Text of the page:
The heart is made of wool stitched inside linen, and it comes with a small bottle of essential oil to “help calm our patients and give them that settled feeling”.

Emily Ireland

For people who are referred to Hospice Wairarapa, Wendy Turton is their first point of contact.

As clinical services manager, it’s Wendy’s job to meet patients, support their families, and identify gaps in available services to support them in their palliative journey.

Services provided by Hospice Wairarapa include massage, caregiver support, podiatry service, counselling, patient biographies, and day activity programmes.

Wendy refers to these services as “accessories” and said it was up to the patient to decide which accessories they needed.

“Some people don’t need anything extra and are happy with how their life is, and others do need our services.

“But we’re not just looking out for the patient – it’s very much about supporting the family because we recognise the family are doing the hard yards.”

Each of the services offered by Hospice Wairarapa are based on a need – “it’s about looking at what can benefit people”.

“We do bits and pieces like dropping baking off, right through to services like counselling and massage.”

Wendy said people often thought counselling was about “having a problem and addressing it”.

“But it’s actually about dumping all the emotions, the questions, doubt, coming to grips with what is happening in our lives, and finding purpose out of that.

“It’s really important that people know they have a place and that there is always a need for their contribution.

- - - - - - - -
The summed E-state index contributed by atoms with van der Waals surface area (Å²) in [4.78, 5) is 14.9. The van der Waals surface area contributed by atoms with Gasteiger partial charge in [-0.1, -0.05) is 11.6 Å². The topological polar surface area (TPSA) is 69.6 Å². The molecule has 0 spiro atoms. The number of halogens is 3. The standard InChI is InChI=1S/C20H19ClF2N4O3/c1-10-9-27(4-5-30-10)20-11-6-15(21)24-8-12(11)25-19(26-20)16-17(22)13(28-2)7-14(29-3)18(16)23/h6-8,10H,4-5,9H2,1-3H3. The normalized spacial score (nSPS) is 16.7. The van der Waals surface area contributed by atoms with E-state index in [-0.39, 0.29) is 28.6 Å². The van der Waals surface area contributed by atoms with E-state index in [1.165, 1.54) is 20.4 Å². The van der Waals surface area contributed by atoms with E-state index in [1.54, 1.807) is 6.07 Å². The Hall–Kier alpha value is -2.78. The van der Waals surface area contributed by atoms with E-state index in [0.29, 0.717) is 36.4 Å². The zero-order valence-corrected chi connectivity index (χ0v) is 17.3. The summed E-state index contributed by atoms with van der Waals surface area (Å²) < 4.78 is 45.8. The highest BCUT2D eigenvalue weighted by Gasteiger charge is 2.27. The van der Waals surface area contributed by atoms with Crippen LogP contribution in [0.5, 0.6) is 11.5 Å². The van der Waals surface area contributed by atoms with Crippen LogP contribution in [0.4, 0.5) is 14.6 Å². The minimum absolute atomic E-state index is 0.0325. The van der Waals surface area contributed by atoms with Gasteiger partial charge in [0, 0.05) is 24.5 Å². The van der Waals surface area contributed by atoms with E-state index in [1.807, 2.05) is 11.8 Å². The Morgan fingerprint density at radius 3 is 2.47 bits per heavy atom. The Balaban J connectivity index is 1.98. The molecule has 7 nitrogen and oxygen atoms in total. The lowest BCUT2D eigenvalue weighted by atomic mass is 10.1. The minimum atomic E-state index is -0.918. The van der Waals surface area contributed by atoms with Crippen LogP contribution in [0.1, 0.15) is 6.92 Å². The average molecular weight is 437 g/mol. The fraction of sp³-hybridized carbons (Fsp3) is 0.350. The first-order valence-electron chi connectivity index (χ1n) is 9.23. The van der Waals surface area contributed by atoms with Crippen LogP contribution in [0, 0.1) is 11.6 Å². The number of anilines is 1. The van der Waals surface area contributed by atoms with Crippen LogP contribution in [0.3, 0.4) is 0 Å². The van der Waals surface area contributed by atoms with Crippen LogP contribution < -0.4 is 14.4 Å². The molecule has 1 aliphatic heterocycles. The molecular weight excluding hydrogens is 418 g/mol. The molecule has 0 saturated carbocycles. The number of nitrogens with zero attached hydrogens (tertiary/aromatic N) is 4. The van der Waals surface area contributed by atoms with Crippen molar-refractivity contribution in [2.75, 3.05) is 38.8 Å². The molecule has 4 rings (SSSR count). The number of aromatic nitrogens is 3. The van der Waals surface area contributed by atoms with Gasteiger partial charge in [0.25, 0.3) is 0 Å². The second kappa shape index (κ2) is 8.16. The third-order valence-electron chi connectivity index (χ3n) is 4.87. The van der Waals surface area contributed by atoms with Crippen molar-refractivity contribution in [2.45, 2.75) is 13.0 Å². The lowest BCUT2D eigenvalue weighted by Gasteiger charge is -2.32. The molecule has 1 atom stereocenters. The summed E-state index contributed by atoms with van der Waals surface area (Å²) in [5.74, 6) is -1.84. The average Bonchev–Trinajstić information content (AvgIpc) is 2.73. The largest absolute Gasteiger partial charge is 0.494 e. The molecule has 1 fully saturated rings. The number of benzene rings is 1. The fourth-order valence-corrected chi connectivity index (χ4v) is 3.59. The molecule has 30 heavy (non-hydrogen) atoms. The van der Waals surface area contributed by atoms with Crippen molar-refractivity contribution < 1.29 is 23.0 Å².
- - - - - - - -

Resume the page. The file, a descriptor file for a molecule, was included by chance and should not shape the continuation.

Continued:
“Everything we do is about acknowledging where people are at, but also having some fun with the life we have.

“It’s about being very grateful for what we have.”

Wendy said referrals to Hospice Wairarapa came from GPs, the DHB’s palliative care service Kahukura, hospitals, and “sometimes, people will just walk in”.

At the first meeting with people who require hospice care, Wendy will bring them donated baked goods and a signature Hospice Wairarapa heart made by volunteers.

The heart is made of wool stitched inside linen, and it comes with a small bottle of essential oil to “help calm our patients and give them that settled feeling”.

“The heart lets them know that there are a lot of people thinking about them and we are here if they need us.”

“The expression on the faces of those I give it to … there’s a huge power in that.

“It is a really hard time, and we talk about the palliative ‘journey’, but it’s actually a really tough road.

“Some people are ready for it, and some people aren’t, and our job is to let people know that either way, it’s okay.

“It’s pretty special and we meet some amazing people.”

Next week: Wellness therapies

This is the eighth in a 10-part Midweek series bringing awareness to the community about Hospice Wairarapa in an effort to increase support for the charity.